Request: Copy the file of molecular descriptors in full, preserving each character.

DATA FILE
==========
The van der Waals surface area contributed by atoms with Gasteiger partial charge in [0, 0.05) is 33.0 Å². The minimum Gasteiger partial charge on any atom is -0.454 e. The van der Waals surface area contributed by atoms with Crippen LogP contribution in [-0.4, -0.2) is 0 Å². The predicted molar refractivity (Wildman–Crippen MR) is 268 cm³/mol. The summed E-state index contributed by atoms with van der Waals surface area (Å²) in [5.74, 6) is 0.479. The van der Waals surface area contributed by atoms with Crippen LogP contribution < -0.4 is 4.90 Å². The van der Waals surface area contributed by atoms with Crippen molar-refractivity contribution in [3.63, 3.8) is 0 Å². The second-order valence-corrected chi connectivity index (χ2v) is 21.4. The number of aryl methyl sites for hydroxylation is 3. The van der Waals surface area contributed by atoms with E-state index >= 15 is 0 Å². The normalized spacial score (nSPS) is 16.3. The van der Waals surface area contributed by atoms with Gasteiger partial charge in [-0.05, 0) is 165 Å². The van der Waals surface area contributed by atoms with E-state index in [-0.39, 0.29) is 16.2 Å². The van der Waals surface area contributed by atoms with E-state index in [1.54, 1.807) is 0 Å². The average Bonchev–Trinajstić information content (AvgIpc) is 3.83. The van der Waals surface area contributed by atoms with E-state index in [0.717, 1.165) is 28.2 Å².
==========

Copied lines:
The van der Waals surface area contributed by atoms with Gasteiger partial charge in [0, 0.05) is 33.0 Å². The minimum Gasteiger partial charge on any atom is -0.454 e. The van der Waals surface area contributed by atoms with Crippen LogP contribution in [-0.4, -0.2) is 0 Å². The predicted molar refractivity (Wildman–Crippen MR) is 268 cm³/mol. The summed E-state index contributed by atoms with van der Waals surface area (Å²) in [5.74, 6) is 0.479. The van der Waals surface area contributed by atoms with Crippen LogP contribution < -0.4 is 4.90 Å². The van der Waals surface area contributed by atoms with Crippen molar-refractivity contribution in [3.63, 3.8) is 0 Å². The second-order valence-corrected chi connectivity index (χ2v) is 21.4. The number of aryl methyl sites for hydroxylation is 3. The van der Waals surface area contributed by atoms with E-state index >= 15 is 0 Å². The normalized spacial score (nSPS) is 16.3. The van der Waals surface area contributed by atoms with Gasteiger partial charge in [-0.05, 0) is 165 Å². The van der Waals surface area contributed by atoms with E-state index in [-0.39, 0.29) is 16.2 Å². The van der Waals surface area contributed by atoms with E-state index in [1.54, 1.807) is 0 Å². The average Bonchev–Trinajstić information content (AvgIpc) is 3.83. The van der Waals surface area contributed by atoms with E-state index in [0.717, 1.165) is 28.2 Å².